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Floral Biology of PapayaBY: Dr. Jai Prakash | Category: Genetics | Submitted: 2015-04-15 10:24:01
Article Summary: "Papaya is a polygamous plant three basic types of flowers viz. staminate, pistillate and hermaphrodite (bisexual). Of these, only pistillate is stable, whereas flowers of hermaphrodite and male vary in sex expression under different environmental conditions..."
Floral Biology of Papaya
Authors: Jai Prakash A. K. Goswami and K. Singh
Division of Fruits and Horticultural Technology
Indian Agricultural Research Institute, New Delhi-12
Papaya (Carrica papaya L.) is a native of Tropical America and belongs to family Caricaceae. It is diploid (2n=2x=18) with basic chromosome number (x=n=9) Earlier 31 species of Carica were reported but recently another taxonomic revision was proposed and supported by molecular evidence that genetic distance were found between papaya and other related species. Some species that were formerly assigned to Carrica were classified as Vasconcella (Badillo 2002).
The papaya usually flowers 3-6 months after transplanting and identification of the desirable plants at seedling stage would help in raising the orchard with appropriate design. In sub-tropical areas, dioecious varieties such as Pusa Nanha and Pusa Dwarf are preferred, because of their dwarf stature high and yields. Conversely in the tropical areas, gynodiocious varieties are preferred because of their high yield potential. In both cases, being unable to identify the sex type of the seedlings prior to planting is a limiting factor. Sex expression in papaya is controlled by a single gene with three alleles, which have a pleiotropic effect.
Papaya is a polygamous plant three basic types of flowers viz. staminate, pistillate and hermaphrodite (bisexual). Of these, only pistillate is stable, whereas flowers of hermaphrodite and male vary in sex expression under different environmental conditions.
Staminate flowers :
Staminate flowers serve as pollinators. These plants show 1 to 1.5 m long flower stalks hanging out from trunk. The individual flower is small, tubular and contains stamens only.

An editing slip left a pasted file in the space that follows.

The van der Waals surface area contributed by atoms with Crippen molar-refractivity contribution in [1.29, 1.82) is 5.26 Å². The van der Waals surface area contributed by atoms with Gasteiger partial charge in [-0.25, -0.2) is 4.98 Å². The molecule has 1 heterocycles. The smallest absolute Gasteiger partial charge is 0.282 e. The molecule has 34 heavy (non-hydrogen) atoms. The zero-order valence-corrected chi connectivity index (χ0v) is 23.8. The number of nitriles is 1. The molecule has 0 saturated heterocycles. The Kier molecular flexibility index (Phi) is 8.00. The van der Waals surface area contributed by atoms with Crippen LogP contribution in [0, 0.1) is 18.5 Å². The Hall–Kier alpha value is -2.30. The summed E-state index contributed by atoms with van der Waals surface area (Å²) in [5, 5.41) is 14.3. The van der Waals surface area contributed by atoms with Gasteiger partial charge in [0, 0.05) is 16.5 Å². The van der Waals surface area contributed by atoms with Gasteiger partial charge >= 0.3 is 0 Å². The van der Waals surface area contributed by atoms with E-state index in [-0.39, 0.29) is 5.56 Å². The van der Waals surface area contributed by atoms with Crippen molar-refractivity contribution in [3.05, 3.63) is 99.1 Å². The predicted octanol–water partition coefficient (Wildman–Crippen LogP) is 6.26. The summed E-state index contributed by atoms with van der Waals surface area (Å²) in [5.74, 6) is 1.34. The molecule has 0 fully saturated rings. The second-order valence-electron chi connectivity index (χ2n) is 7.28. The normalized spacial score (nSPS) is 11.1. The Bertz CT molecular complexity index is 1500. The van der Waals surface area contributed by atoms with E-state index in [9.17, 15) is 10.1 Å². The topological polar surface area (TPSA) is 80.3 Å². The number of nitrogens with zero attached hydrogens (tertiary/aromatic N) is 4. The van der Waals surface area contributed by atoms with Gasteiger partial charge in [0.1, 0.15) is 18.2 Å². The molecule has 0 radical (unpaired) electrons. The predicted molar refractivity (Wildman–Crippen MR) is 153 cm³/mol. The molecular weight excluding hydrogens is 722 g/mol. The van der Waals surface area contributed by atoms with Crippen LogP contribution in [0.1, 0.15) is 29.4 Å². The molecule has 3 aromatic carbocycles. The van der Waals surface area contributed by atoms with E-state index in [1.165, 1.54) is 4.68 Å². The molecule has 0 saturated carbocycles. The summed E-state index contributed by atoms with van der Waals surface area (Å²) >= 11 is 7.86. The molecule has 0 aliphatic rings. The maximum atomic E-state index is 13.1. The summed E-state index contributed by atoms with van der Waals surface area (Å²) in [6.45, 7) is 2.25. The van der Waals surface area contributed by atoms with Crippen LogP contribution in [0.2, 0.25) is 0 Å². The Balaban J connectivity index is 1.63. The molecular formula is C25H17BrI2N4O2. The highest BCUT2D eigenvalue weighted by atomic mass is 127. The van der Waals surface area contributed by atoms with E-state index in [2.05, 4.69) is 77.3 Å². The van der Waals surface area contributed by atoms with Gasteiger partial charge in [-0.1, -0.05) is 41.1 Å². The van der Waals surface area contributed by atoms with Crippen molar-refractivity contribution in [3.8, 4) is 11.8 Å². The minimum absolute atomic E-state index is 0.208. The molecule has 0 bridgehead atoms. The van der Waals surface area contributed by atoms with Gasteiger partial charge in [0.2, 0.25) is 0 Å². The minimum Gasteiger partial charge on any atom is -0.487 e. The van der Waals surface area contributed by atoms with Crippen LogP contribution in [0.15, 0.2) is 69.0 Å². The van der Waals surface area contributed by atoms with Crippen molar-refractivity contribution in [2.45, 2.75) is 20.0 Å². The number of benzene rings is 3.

Pistillate flowers are large, yellow, borne singly or in - group of three in the leaf axils close to the trunk. The flowers have fine large twisted and fleshy petals that surround an ovary, which swells and develops into papaya fruit. The fruits developed from pistillate flower are spherical to oblong shaped having thick, yellow to orange coloured flesh in different cultivars with large to small cavity in which numerous round wrinkled black seeds are attached.
Hermaphrodite or bisexual flowers
It has both male and female organs. Individual flowers are 3.5 to 4.5 cm long with tubular base that widens into goblet shape and then spreads out into 5 thick yellow coloured recurred petals. In between these petals, male organs i.e. stamens are present and female organs containing oblong ovary which develops into cylindrical fruits.
• The dehiscence of anther takes place 24 hours before anthesis in all the species of Carrica, the dehiscence in staminate and hermaphrodite flowers takes place between 10 to 12 hours before anthesis.
• High temperature and low humidity hastens the time of anther dehiscence.
• In papaya, high percent pollen germination can be achieved with 5 percent sucrose solution. Papaya pollen can be stored up to 5 years without loosing the viability if proper conditions are created for storing. The floral diagram is presented below:
• Stigma become receptive one day prior to anthesis and it remains receptive two days after flower anthesis.
• The best hour of the crossing is between 8-10 hours in the forenoon during sunny days.
If a papaya plant is inadequately pollinated, it will bear a light crop of fruits lacking uniformity in size and shape. Therefore, hand-pollination is advisable in commercial plantations that are not entirely bisexual. Sometime, seedless fruit may observe in the areas where gynodioecious varieties / hybrids are dominating in the cultivation. These seedless fruits are due to lack of proper pollination and fertilization.
About Author / Additional Info:
I am working as a senior scientist at IARI New Delhi.
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